“NBC 4 New York / WNBC will answer commuters’ questions and provide important travel information during a special live broadcast of Train Pain,” said WNBC. “The special broadcast continues the station’s multi-platform commuter awareness efforts.”

“We know that viewers have many questions related to their daily commutes,” said NBC 4 New York Vice President – News Susan Sullivan. “Our special Train Pain broadcast will answer these questions, providing important travel information that will keep our viewers safe, informed and on-the-go.”

Moderated by NBC 4 New York News Anchors David Ushery, Stefan Holt and Natalie Pasquarella, the program “will examine the first day of track closures at Penn Station New York and outline service changes for commuters,” WNBC said. “The broadcast will also feature questions selected from NBC 4 New York viewers. Our I-Team has conducted numerous investigations on the challenges sustained by commuters in recent weeks, often taking the concerns of viewers directly to the leaders of several local transit agencies.”

NBC 4 New York has invited the chief executives of Amtrak, New York MTA, NJ Transit, the Port Authority and New York Ferry to participate in the broadcast. “They have been offered the chance to discuss their agency’s summer contingency plans and answer questions directly from their customers, many of whom have already submitted their stories on Twitter using the hashtag #TrainPain4NY,” WNBC said.

Public television is also getting into the act. WNET, parent company of New York PBS stations THIRTEEN and WLIW21 and operator of New Jersey’s Public Television Network, NJTV, has launched #DaysofDelays, described as “a new multi-platform transit initiative addressing significant transit delays this summer [that] will provide commuters throughout the tri-state area with support and resources during the anticipated 44-day service interruptions.”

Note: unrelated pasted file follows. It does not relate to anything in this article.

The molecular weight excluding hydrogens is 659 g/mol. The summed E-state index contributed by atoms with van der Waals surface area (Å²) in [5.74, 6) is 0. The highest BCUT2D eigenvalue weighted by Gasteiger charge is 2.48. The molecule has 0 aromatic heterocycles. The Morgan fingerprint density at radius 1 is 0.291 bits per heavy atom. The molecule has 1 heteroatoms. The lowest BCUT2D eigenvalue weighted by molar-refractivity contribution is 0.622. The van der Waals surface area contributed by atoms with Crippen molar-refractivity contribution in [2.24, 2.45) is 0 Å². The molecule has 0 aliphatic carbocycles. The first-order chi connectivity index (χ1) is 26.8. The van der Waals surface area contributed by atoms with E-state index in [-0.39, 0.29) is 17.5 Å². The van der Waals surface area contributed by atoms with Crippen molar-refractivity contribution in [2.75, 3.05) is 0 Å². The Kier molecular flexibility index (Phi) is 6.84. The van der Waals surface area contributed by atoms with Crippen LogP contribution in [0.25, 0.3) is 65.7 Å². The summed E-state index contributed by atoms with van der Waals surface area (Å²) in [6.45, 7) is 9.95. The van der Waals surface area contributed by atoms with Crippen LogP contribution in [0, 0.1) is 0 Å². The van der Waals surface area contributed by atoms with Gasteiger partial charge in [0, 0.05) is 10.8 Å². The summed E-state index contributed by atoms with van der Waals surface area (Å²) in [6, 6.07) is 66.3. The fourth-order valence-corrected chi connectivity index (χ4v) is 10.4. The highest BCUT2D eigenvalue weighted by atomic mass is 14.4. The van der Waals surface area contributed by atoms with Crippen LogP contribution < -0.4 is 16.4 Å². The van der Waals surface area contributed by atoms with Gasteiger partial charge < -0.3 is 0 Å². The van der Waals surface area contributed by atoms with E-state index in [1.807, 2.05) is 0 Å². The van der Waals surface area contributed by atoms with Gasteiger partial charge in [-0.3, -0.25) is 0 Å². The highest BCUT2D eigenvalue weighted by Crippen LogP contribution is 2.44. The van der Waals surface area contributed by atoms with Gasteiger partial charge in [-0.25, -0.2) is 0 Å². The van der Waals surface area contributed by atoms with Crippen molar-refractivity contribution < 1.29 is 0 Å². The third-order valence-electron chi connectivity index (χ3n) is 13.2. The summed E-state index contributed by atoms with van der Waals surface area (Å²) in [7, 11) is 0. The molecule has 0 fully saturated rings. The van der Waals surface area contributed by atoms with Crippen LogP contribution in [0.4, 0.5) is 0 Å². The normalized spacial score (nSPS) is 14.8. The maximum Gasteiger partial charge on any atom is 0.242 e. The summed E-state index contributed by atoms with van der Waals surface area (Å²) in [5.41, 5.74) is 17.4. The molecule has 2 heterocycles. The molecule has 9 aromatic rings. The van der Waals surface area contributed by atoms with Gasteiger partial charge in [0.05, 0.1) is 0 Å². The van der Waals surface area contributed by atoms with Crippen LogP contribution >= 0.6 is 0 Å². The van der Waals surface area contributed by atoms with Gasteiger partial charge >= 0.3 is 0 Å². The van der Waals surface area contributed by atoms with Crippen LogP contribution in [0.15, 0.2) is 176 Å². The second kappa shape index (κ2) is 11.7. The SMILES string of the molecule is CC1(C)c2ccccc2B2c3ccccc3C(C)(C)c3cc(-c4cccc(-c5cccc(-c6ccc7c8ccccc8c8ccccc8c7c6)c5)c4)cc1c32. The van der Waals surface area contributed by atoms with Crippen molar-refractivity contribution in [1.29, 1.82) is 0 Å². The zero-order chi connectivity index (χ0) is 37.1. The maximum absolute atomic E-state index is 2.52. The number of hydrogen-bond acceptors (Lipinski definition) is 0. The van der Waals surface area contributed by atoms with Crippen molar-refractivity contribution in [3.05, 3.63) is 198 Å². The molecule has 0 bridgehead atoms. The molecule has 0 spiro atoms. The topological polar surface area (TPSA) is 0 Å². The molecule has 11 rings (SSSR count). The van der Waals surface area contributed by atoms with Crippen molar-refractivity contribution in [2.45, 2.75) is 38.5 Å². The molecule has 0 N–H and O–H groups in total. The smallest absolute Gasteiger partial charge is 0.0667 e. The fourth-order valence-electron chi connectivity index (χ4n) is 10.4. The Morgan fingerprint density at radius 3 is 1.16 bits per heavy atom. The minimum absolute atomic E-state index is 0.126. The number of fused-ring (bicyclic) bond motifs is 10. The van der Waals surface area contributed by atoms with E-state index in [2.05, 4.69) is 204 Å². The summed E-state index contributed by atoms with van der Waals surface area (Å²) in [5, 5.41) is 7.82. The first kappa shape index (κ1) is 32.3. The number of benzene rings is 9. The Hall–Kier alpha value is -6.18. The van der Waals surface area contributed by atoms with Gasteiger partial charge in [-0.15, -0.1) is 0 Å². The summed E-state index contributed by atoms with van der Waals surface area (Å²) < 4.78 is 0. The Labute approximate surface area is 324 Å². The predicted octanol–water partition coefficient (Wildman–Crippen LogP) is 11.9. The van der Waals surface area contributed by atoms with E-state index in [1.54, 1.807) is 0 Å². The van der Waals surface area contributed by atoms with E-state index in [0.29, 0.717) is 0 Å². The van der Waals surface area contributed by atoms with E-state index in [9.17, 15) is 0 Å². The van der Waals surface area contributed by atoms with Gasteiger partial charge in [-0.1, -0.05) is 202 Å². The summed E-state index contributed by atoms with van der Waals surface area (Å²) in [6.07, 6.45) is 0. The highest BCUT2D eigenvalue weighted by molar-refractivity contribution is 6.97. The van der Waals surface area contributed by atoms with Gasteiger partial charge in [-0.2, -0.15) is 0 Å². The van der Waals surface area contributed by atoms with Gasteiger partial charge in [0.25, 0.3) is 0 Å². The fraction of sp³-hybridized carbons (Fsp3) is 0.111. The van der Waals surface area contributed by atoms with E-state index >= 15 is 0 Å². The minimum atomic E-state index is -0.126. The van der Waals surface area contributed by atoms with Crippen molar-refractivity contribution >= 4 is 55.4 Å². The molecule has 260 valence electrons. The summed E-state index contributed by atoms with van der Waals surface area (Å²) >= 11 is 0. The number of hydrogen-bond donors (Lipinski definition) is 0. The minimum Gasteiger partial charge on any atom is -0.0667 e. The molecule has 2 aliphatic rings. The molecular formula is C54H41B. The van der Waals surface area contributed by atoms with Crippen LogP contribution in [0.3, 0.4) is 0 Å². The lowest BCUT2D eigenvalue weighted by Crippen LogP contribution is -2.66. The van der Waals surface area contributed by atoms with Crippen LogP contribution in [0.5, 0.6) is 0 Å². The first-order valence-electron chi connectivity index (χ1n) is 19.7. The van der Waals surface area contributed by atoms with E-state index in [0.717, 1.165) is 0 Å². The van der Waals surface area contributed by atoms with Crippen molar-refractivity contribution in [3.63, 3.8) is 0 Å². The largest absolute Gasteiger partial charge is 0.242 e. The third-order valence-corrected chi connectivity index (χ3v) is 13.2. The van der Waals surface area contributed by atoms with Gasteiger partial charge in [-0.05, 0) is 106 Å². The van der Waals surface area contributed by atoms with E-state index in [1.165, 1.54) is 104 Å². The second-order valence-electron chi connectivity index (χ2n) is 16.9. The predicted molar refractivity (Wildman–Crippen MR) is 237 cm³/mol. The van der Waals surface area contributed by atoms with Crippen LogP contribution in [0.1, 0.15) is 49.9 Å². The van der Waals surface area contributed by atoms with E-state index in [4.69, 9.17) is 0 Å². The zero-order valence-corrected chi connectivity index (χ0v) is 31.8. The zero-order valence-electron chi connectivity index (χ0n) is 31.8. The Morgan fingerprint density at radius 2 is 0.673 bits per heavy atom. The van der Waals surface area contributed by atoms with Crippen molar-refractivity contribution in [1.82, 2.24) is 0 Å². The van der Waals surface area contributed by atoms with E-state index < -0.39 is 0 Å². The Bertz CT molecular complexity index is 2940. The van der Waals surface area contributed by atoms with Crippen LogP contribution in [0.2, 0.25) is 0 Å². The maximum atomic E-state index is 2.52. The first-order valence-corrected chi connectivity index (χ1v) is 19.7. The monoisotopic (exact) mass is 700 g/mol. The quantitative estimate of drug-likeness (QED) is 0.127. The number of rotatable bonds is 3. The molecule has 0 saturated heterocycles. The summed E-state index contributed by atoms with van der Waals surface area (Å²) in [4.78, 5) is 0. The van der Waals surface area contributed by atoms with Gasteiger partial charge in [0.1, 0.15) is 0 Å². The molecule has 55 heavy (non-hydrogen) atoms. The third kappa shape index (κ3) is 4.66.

The #DaysofDelays website (daysofdelays.org) “will provide various resources and a space for viewers to contribute their personal stories as they embark on extended commutes,” said WNET sopokeperson Lindsey Horvitz. “The page will provide tri-state-area weather and traffic reports, a Twitter feed of transit updates and quick links to official transit websites. The site will also host a commuter survey to aid in the development of an unofficial ‘commuter index.’ Curated ‘survival kits’ that contain infographics, an array of transit options, scheduling information, passenger bills of rights and ticket reimbursement policies, as well as Spotify playlists from on-air talent, will also live on the site.”

The initiative will also be featured in regular segments from nightly news programs NJTV News with Mary Alice Williams and MetroFocus. Additionally, #DaysofDelays will incorporate social media events including Midday with Mike, a daily hard hat tour on Facebook Live with a representative from Amtrak. The event will outline different aspects of the construction work, updates on the progress and opportunities for people to ask questions.